Immigration Enforcement: Actions Needed to Better Handle, Identify, and Track Cases Involving Veterans – Government Accountability Office

Homeland Security
This post was originally published on this site

What GAO Found

U.S. Immigration and Customs Enforcement (ICE) has developed policies for handling cases of noncitizen veterans who may be subject to removal from the United States, but does not consistently adhere to those policies, and does not consistently identify and track such veterans. When ICE agents and officers learn they have encountered a potentially removable veteran, ICE policies require them to take additional steps to proceed with the case. GAO found that ICE did not consistently follow its policies involving veterans who were placed in removal proceedings from fiscal years 2013 through 2018. Consistent implementation of its policies would help ICE better ensure that veterans receive appropriate levels of review before they are placed in removal proceedings. Additionally, ICE has not developed a policy to identify and document all military veterans it encounters during interviews, and in cases when agents and officers do learn they have encountered a veteran, ICE does not maintain complete electronic data. Therefore, ICE does not have reasonable assurance that it is consistently implementing its policies for handling veterans’ cases.

U.S. Citizenship and Immigration Services (USCIS) and the Department of Defense (DOD) have policies facilitating the naturalization of noncitizen service members and veterans, and provide informational resources to noncitizen service members seeking naturalization. The number of military naturalization applications received by USCIS declined sharply from fiscal years 2017 to 2018, resulting in a decreased number of applications approved in fiscal year 2018. USCIS and DOD officials attributed this decline to several DOD policy changes that reduced the number of noncitizens joining the military .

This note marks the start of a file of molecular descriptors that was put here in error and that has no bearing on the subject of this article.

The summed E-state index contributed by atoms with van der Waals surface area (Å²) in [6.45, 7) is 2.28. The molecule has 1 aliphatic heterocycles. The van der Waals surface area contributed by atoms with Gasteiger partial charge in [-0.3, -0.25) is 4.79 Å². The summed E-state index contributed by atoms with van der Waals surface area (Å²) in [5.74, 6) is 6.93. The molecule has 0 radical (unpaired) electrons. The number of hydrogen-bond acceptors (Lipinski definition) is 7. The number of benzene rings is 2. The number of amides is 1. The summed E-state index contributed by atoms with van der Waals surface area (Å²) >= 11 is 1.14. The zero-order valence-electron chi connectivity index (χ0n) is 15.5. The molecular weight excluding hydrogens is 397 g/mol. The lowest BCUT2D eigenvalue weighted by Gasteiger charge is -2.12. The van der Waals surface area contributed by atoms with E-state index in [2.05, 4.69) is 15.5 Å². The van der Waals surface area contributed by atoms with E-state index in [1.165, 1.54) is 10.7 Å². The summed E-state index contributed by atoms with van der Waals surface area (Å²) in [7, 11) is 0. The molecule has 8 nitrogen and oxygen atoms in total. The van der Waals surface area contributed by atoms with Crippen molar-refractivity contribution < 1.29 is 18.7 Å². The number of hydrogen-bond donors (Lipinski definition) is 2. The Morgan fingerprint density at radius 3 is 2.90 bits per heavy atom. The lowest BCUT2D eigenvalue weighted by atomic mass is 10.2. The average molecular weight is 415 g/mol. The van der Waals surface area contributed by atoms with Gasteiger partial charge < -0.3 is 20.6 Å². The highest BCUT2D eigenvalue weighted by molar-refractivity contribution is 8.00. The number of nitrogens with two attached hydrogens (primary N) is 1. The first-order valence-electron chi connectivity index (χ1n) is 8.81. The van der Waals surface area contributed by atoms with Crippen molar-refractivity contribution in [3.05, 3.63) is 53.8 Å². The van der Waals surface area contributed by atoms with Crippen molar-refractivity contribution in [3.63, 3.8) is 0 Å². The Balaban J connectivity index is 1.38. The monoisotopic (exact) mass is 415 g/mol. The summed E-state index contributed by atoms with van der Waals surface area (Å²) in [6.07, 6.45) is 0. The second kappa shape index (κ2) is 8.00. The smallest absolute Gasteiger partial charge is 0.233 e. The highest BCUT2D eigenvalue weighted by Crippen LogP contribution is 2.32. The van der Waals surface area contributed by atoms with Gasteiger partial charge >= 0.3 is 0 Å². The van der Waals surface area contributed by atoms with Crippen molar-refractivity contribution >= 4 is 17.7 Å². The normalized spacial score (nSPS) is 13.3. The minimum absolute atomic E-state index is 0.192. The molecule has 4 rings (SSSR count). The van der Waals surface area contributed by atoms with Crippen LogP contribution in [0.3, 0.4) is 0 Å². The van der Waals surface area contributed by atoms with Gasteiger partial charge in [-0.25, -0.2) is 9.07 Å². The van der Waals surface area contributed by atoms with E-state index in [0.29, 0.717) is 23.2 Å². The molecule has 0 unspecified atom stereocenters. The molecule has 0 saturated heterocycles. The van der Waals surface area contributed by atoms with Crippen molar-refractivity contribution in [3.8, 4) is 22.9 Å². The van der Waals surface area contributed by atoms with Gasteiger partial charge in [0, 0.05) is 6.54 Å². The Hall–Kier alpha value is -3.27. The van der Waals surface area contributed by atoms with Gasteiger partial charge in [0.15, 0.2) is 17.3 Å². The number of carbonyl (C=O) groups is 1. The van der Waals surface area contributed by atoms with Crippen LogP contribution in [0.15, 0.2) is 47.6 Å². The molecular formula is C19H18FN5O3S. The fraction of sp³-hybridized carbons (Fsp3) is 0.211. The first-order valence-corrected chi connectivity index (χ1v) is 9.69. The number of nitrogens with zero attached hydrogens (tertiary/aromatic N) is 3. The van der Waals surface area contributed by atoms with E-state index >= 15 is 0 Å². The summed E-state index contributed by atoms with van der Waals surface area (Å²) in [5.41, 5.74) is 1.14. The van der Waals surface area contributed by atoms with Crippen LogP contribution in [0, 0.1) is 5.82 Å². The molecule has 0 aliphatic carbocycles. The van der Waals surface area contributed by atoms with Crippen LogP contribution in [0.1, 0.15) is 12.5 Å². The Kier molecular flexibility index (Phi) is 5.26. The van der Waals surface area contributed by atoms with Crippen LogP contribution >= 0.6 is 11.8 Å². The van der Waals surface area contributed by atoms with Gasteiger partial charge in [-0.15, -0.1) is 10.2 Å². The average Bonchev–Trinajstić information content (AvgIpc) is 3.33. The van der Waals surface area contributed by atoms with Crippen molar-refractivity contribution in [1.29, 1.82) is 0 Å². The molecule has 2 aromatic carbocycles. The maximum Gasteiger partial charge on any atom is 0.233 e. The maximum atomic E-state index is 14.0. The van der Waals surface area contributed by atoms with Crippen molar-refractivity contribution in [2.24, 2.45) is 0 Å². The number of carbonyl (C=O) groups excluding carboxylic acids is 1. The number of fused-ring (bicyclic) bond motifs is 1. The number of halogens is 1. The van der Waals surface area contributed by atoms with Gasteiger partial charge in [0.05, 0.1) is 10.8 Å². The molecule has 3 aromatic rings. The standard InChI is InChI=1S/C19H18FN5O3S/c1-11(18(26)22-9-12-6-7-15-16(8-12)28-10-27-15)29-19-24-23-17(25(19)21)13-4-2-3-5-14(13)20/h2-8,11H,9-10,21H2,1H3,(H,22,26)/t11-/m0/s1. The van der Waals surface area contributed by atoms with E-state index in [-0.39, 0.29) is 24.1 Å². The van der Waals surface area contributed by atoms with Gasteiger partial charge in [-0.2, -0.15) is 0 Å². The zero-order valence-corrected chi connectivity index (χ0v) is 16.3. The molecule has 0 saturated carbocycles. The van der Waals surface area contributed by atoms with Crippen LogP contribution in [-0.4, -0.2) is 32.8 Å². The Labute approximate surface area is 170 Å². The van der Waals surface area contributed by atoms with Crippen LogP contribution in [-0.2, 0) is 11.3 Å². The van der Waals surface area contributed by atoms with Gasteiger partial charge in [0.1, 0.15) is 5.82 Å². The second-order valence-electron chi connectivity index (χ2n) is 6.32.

Military Naturalization Applications U.S. Citizenship and Immigration Services (USCIS) Received and Approved, Fiscal Years 2013 through 2018

Citizenship status, including removal history, does not affect a veteran’s eligibility for Department of Veterans Affairs (VA) benefits and services. However, living abroad affects eligibility for certain VA benefits and services. Veterans living abroad may also experience challenges accessing certain benefits and services, such as slower disability claim processing.

Throughout U.S. history, noncitizens have served in the U.S. Armed Forces. Although the Immigration and Nationality Act allows noncitizen service members to acquire citizenship, some veterans may not apply or may not satisfy all eligibility criteria. If the Department of Homeland Security (DHS) determines that a noncitizen veteran is potentially removable, the veteran may be subject to administrative immigration enforcement and removal. ICE, among other things, is responsible for identifying and removing aliens who violate U.S. immigration law.

GAO was asked to review issues related to the removal of noncitizen veterans. This report examines (1) the extent to which ICE has developed and implemented policies for handling and tracking cases of potentially removable veterans; (2) how federal agencies facilitate the naturalization of noncitizen service members and veterans, and what is known about the number who have applied for naturalization; and (3) how removal affects veterans’ eligibility for and access to VA benefits and services. GAO reviewed documentation, met with agency officials, analyzed available data on veterans placed in removal proceedings, and conducted a review of removed veterans’ alien files. GAO also analyzed data on military naturalization applications.

What GAO Recommends

GAO recommends that ICE (1) ensure consistent implementation of its existing policies for handling veterans’ cases; (2) develop a policy or revise its current policies to identify and document veterans; and (3) collect and maintain complete data on veterans in removal proceedings or who have been removed. DHS concurred with GAO’s recommendations.

For more information, contact Rebecca Gambler at (202) 512-8777 or